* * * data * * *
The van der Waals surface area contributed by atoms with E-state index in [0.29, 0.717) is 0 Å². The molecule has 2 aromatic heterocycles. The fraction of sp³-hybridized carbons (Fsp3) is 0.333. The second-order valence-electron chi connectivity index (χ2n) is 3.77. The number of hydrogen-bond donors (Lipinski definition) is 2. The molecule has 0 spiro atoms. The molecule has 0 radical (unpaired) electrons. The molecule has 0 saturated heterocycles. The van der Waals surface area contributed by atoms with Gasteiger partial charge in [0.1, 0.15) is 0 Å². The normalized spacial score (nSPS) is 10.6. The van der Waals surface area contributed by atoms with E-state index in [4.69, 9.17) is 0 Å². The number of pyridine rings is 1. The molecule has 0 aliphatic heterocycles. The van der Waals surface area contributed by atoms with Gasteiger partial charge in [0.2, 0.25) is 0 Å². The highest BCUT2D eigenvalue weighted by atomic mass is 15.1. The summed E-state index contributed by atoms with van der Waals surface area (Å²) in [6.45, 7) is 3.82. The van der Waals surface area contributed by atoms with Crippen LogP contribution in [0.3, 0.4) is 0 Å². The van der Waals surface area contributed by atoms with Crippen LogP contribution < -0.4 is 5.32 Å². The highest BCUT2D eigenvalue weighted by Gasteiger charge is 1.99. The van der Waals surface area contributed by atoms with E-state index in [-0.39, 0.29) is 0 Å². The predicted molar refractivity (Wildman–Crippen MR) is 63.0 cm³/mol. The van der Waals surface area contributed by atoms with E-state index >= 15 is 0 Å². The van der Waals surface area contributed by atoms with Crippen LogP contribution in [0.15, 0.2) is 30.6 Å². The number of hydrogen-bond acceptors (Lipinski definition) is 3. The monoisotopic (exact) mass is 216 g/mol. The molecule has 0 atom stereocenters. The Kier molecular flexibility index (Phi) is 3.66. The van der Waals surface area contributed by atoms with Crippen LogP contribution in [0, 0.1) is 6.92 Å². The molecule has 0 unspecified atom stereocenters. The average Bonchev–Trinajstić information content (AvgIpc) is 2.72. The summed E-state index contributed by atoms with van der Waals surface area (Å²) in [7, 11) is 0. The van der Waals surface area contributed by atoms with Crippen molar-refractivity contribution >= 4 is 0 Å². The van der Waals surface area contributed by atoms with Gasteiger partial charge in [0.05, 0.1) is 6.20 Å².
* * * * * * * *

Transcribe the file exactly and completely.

The van der Waals surface area contributed by atoms with E-state index in [0.29, 0.717) is 0 Å². The molecule has 2 aromatic heterocycles. The fraction of sp³-hybridized carbons (Fsp3) is 0.333. The second-order valence-electron chi connectivity index (χ2n) is 3.77. The number of hydrogen-bond donors (Lipinski definition) is 2. The molecule has 0 spiro atoms. The molecule has 0 radical (unpaired) electrons. The molecule has 0 saturated heterocycles. The van der Waals surface area contributed by atoms with Gasteiger partial charge in [0.1, 0.15) is 0 Å². The normalized spacial score (nSPS) is 10.6. The van der Waals surface area contributed by atoms with E-state index in [4.69, 9.17) is 0 Å². The number of pyridine rings is 1. The molecule has 0 aliphatic heterocycles. The van der Waals surface area contributed by atoms with Gasteiger partial charge in [0.2, 0.25) is 0 Å². The highest BCUT2D eigenvalue weighted by atomic mass is 15.1. The summed E-state index contributed by atoms with van der Waals surface area (Å²) in [6.45, 7) is 3.82. The van der Waals surface area contributed by atoms with Crippen LogP contribution in [0.3, 0.4) is 0 Å². The van der Waals surface area contributed by atoms with Crippen LogP contribution < -0.4 is 5.32 Å². The highest BCUT2D eigenvalue weighted by Gasteiger charge is 1.99. The van der Waals surface area contributed by atoms with E-state index in [-0.39, 0.29) is 0 Å². The predicted molar refractivity (Wildman–Crippen MR) is 63.0 cm³/mol. The van der Waals surface area contributed by atoms with E-state index >= 15 is 0 Å². The van der Waals surface area contributed by atoms with Crippen LogP contribution in [0.15, 0.2) is 30.6 Å². The number of hydrogen-bond acceptors (Lipinski definition) is 3. The monoisotopic (exact) mass is 216 g/mol. The molecule has 0 atom stereocenters. The Kier molecular flexibility index (Phi) is 3.66. The van der Waals surface area contributed by atoms with Crippen LogP contribution in [0, 0.1) is 6.92 Å². The molecule has 0 unspecified atom stereocenters. The average Bonchev–Trinajstić information content (AvgIpc) is 2.72. The summed E-state index contributed by atoms with van der Waals surface area (Å²) in [7, 11) is 0. The van der Waals surface area contributed by atoms with Crippen molar-refractivity contribution >= 4 is 0 Å². The van der Waals surface area contributed by atoms with Gasteiger partial charge in [0.05, 0.1) is 6.20 Å².